Most high school seniors turn 18 during the school year. What we do not need is to create many new sources for young people’s alchohol needs.

    What I suggest is a simple two phase approach. We should leave the minimum age to PURCHASE OFF SALE liquor at 21, but reduce the age were alchohol can be consumed, on and off premise, to 18. Whatever law that is passed reducing the age limit should be temporary, expiring in less than five years so that the impact on traffic safety can be evaluated. If lawmakers then find an increase in auto accidents they can simply let the lower drinking age expire.

  32. Remember the movie Topper in which Cary Grant drives down the road, drunk as a saint, steering with his feet and later dies while driving sober.

    Ah, Hollywood before it got all self righteous!

    I vote beer or wine with parents and food at any age, anyplace… as long as the kid is not driving.

  33. Second, the real reason to have a 21 year old drinking age is not to prevent 18-20 year olds from drinking. It is to try to reduce 13-17 year olds from drinking.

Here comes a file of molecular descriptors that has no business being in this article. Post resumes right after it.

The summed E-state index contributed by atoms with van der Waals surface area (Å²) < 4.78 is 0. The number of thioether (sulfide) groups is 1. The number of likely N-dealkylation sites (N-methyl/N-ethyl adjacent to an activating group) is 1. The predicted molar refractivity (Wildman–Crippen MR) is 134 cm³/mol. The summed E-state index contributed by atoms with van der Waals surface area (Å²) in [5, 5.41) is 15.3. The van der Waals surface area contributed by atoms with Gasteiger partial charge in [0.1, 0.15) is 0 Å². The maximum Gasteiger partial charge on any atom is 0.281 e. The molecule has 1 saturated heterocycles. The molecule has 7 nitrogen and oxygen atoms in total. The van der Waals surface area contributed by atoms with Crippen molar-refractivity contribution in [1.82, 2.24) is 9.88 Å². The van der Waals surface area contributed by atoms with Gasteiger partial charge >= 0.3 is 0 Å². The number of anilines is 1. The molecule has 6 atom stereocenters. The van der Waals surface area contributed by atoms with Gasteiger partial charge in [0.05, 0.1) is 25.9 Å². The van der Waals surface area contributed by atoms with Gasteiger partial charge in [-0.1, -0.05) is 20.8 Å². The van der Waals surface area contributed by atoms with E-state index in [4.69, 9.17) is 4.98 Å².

Your nanny state in action, folks – prohibiting you from doing something to make it harder for a third party to do it.

    Whatever law that is passed reducing the age limit should be temporary, expiring in less than five years so that the impact on traffic safety can be evaluated.

    The statist mind at work. Laws restricting rights need no sunset period, apparently, but laws expanding rights do.

  34. I grew up in Belgium. I don’t think it was illegal for me to drink alcohol at any age, but I do think I had to be 16 to buy any (not 100% sure about that, though).

    Anyway, my mom tried and tried to get me to *like* alcohol. As in: enjoy the taste, the texture, savor it, etc. It was never a question of getting drunk. I think most people there are more into the taste of it than they are about getting drunk.

    Having said that, however, in my first year of college, we had keg parties in the basement of the medicine college (all authorized by the school). Each Thursday, a different student organization would host it. And sure enough, tons of students would come out of there drunk and puke on the pavement. But then, I don’t think it’s very different in the US, even when it’s illegal to drink. I transferred to a US university as a sophomore and saw the same things happen. There was a big difference though: the knowledge that you were doing something illegal just made it all the more exciting. There was that extra little bit of adrenaline.